It seems that, alredy from such an early time, the kind of languages we would end up creating was already pretty much set in stone: FORTRAN, as the grandady of languages aimed at scientists and mathematicians, that modern-day R, Python, Julia etc draw their heritage from; LISP as the grandmother of languages aimed to computer scientists and AI researchers, still spawning an unending multitude of LISP variants, including Scheme, ML and Haskell; and COBOL, the amorphous blob sitting gibbering and spitting at the center of the universe of enterprise programmers, that begat the Javas, VBs and Adas of modern years.

(Note that I'm referring to language philosophy and intended uses- not syntax or semantics).

(I'm also leaving out large swaths of the programming community: the Perl uses and the C hackers etc. It's a limited simile, OK?).


I would say that R (and probably Julia as well, although I'm much less familiar) draws it's heritage from Lisp more than FORTRAN.


R was originally a Scheme dialect, so that's a pretty safe assertion.


Don't forget Algol (1958). It had a profound influence on syntax and how programs are organized.


Followed by what was the first almost safe systems programming language variant from Algol, ESPOL in 1961, with support for UNSAFE blocks.


In the history of Lisp, the paper by Richard Gabriel: https://www.dreamsongs.com/WIB.html, “Lisp: Good News, Bad News, How to Win Big” is insightful and beautifully written.

I am surprised it is not mentioned in the article wrt the “winter period” in which Lisp popularity waned.


If you want to read SICP, it is available in HTML, EPUB here: https://github.com/sarabander/sicp also here: https://sicpebook.wordpress.com/ebook/. Not available in EPUB on Amazon or Google.


I think this article reverses cause and effects. It seems to start from the assumption that there's nothing special about LISP and then points to big cultural moments where programmers revered it and said "this accounts for 20% of the meme" etc.

I'd say those cultural moments exist because LISP /is/ something special. You could write SICP in Java (someone probably has) but the code would be way longer and less beautiful.


The principle of orthogonal design is something I learned in CS, but hardly anyone mentions any more. The idea boils down to building software parts in a consistent way such that can be combined and re-used to form new things. The way you can accomplish this is by having very few rules. The more "syntaxy" a language is, the less orthogonal it is.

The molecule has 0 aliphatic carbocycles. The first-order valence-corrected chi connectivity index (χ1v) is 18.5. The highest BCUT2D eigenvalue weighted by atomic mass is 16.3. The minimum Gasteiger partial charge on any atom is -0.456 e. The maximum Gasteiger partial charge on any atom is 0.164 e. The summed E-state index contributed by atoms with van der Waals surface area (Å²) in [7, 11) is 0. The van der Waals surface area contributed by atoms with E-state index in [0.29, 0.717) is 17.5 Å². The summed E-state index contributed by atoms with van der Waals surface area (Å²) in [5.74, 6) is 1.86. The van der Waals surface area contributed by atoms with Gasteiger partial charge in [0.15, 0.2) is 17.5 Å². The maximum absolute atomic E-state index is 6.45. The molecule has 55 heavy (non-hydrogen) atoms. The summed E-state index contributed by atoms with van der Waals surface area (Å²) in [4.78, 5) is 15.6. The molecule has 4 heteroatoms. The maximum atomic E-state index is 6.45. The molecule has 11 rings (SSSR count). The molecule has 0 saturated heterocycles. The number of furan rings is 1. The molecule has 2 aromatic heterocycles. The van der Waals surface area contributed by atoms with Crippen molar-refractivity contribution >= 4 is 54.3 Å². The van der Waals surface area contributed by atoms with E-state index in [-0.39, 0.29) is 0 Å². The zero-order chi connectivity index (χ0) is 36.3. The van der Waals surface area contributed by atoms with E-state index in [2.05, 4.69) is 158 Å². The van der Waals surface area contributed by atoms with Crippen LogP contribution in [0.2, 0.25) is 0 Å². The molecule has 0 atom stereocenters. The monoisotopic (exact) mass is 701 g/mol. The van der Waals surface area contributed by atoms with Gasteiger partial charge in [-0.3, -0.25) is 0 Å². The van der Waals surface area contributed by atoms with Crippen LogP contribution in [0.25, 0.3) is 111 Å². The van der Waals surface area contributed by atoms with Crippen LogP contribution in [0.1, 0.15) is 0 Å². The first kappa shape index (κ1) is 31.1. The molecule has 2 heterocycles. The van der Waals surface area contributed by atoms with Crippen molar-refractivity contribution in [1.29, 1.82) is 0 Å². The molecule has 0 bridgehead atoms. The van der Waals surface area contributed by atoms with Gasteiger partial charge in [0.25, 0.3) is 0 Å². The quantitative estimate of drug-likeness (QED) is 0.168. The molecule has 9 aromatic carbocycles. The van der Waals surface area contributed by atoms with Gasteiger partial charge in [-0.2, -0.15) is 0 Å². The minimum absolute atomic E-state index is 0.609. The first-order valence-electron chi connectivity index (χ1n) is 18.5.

For more reading and discussion on this topic: https://softwareengineering.stackexchange.com/questions/1035...


As a dev from non-CS major, I personally havn't learnt anything about Lisp but I would like to know. Is Clojure (specifically ClojureScript) a good start to study about it?


Clojure is a modernised version of Lisp. It compiles to Java bytecode and runs on the JVM. Clojurescript compiles to Javascript for use in the browser. Some amazing programming tools have been written for Clojurescript. The community is very robust and opinionated, in a good way I think.

Clojure is very modern with its vectors and maps. Lisp is more of an antique, a very valuable antique though. its very interesting to learn about both at the same time, as I did :)


Contrary to popular belief, Common Lisp has support for vectors, maps, records, stack and heap allocation.

What Clojure has going for it is the wealth of Java libraries.



I just want to say that the tooling setup isn't great and you kinda have to buy into a small ecosystem to do clojurescript Dev and the easiest is probably to use lein+lein-figwheel. If you have any questions feel free to ask!


Yes.


Far too many intelligent programmers swear by lisp for there to be no "there" there. I'm trying to learn it in my nonexistent spare time.


I know what you mean and I think that feeling comes from a difference between lisp the language (learn in a matter of hours) and lisp the ecosystem (takes much longer to get confident with). And, you really need to learn both, unless you have time to make everything from scratch.


Well, you need to learn both if you're going to make a career of working in Lisp.